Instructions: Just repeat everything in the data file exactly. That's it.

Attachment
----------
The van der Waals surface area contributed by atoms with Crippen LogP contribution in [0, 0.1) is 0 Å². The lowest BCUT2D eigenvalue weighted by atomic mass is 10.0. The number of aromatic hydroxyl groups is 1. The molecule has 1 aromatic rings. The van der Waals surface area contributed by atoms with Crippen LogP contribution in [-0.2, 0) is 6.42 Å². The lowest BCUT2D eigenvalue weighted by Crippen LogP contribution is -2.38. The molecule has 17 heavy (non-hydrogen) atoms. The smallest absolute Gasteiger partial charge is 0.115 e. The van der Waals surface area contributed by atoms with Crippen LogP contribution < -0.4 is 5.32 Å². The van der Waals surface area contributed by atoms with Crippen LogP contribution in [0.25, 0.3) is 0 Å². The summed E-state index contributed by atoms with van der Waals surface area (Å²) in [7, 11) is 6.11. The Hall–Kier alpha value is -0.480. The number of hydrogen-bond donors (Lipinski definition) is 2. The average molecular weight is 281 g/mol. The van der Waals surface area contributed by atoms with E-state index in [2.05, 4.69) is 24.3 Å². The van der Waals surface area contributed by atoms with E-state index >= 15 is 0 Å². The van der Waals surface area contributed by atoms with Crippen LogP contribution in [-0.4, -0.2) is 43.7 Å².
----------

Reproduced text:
The van der Waals surface area contributed by atoms with Crippen LogP contribution in [0, 0.1) is 0 Å². The lowest BCUT2D eigenvalue weighted by atomic mass is 10.0. The number of aromatic hydroxyl groups is 1. The molecule has 1 aromatic rings. The van der Waals surface area contributed by atoms with Crippen LogP contribution in [-0.2, 0) is 6.42 Å². The lowest BCUT2D eigenvalue weighted by Crippen LogP contribution is -2.38. The molecule has 17 heavy (non-hydrogen) atoms. The smallest absolute Gasteiger partial charge is 0.115 e. The van der Waals surface area contributed by atoms with Crippen LogP contribution < -0.4 is 5.32 Å². The van der Waals surface area contributed by atoms with Crippen LogP contribution in [0.25, 0.3) is 0 Å². The summed E-state index contributed by atoms with van der Waals surface area (Å²) in [7, 11) is 6.11. The Hall–Kier alpha value is -0.480. The number of hydrogen-bond donors (Lipinski definition) is 2. The average molecular weight is 281 g/mol. The van der Waals surface area contributed by atoms with E-state index in [2.05, 4.69) is 24.3 Å². The van der Waals surface area contributed by atoms with E-state index >= 15 is 0 Å². The van der Waals surface area contributed by atoms with Crippen LogP contribution in [-0.4, -0.2) is 43.7 Å².